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OFFICE OF THE MAYOR
Chief Clerk :
Contract and License Clerk .
JOSEPH F. JONES.
Stenographer and Typewriter :
HENRY W. PEIRSON.
Ass' Stenographer and Typewriter :
HARRY M. FISLER.
OFFICE OF THE MAYOR, CITY HALL.
Philadelphia, April 4, 1898.
TO THE SELECT AND COMMON COUNCILS
OF THE CITY OF PHILADELPHIA.
GENTLEMEN :-In accordance with the provisions of the Act of Assembly of June 1, 1885, I herewith transmit to your Honorable Bodies this, my Third Annual Message, upon the financial and general conditions of the Municipality. I also send the Annual Reports of the Directors of the Departments of Public Safety and Public Works, and of the President of the Department of Charities and Correction for the year 1897.
The Annual Report of the City Controller shows that the total receipts of the City from all sources for the
1897 were $32,683,285.98 and the total expenditures $29,616,999.07, showing an excess of receipts over expenditures of $3,066,286.91. The receipts include the loans that were negotiated during the year 1897.
The funded debt of the City January 1, 1898, less the City Loans held by the Sinking Fund Commission and including outstanding warrants, was $39,174,353.75; the funded debt January 1, 1897, less the City Loans held by the Sinking Fund Commission and including outstanding warrants, was $35,479,579.93, showing an increase of total debt since January 1, 1897, of $3,694,773.82.
The additions to the funded debt during 1897 were $5,054,275.00, made up in the following manner: Of the $6,000,000 Philadelphia and Reading Railroad Subway Loan of March 15, 1894, there was issued on account $2,400,000; for the improvement of Delaware avenue there was issued a loan of $2,000,000; for the Refunding Loan of June 17, 1897, $650,000 and unclaimed matured loans amounting to $4,275.00. The amount redeemed during the same period was $2,204,600, making an increase in the gross funded debt for the year of $2,849,675. Deducting the City securities held by the Sinking Fund Commission from this gross funded debt leaves a net funded debt of $37,939,220.22.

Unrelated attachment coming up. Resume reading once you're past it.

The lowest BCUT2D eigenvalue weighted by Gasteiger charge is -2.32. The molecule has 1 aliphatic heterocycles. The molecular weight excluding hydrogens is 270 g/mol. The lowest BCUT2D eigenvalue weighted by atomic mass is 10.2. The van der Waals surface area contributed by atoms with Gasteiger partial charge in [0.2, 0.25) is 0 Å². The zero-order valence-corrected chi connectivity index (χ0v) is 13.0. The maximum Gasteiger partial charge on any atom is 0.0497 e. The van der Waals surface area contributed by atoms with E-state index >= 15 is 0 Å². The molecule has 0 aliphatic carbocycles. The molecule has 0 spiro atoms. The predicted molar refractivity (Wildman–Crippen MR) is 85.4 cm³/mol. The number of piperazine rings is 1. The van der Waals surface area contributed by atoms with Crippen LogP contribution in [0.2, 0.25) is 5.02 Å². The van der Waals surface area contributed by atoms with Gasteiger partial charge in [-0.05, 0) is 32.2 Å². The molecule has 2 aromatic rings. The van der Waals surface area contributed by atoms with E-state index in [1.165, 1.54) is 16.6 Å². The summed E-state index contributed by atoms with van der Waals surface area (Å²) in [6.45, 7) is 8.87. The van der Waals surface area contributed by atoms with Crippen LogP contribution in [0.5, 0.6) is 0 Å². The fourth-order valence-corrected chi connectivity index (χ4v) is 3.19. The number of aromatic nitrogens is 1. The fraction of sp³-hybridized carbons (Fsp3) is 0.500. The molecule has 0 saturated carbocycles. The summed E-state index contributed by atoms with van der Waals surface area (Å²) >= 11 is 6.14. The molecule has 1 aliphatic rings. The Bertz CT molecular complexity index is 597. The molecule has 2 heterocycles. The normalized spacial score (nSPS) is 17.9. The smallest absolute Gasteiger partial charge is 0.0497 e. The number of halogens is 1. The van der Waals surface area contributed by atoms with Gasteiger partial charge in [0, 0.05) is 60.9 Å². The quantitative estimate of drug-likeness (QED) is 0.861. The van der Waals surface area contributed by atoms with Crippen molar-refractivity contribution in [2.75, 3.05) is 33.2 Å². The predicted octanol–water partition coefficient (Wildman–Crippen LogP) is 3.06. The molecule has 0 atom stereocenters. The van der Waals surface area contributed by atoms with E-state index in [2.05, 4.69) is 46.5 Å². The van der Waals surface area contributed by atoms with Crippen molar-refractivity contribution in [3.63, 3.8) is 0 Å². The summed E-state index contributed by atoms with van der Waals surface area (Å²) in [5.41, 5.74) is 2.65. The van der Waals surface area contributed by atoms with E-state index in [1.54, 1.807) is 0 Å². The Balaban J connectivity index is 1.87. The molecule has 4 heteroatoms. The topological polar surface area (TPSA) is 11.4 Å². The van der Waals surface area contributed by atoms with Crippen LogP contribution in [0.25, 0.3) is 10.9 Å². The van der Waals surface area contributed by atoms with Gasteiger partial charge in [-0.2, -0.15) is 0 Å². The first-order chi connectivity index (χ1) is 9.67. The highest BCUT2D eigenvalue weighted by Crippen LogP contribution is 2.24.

The real estate owned by the City as appraised by the Board of Revision of Taxes for the year 1898 amounts to $53,793,669, showing an increase over the appraisement of January 1, 1897, of $1,018,775.
It will be seen by the Controller's report that there is an apparent deficit. This, however, is susceptible of expla· nation. The appearance of even a seeming deficiency is misleading and results, in a measure, in affecting the credit of the City, especially in the minds of those who do not carefully study the details. The apparent deficiency is due to the fact that the personal property taxes for 1897, amounting to $1,031,608.93 and the amount due for schools, $1,289,934.16, making a total of $2,321,543.09, have not all been paid by the officers of the State to the City, as required by law, only $600,000 having been remitted, leaving a balance due the City and unpaid at the time the Controller made his report of $1,721,543.09.
The same condition has prevailed for years and it is vicious and unwarranted. In the settlement of the City's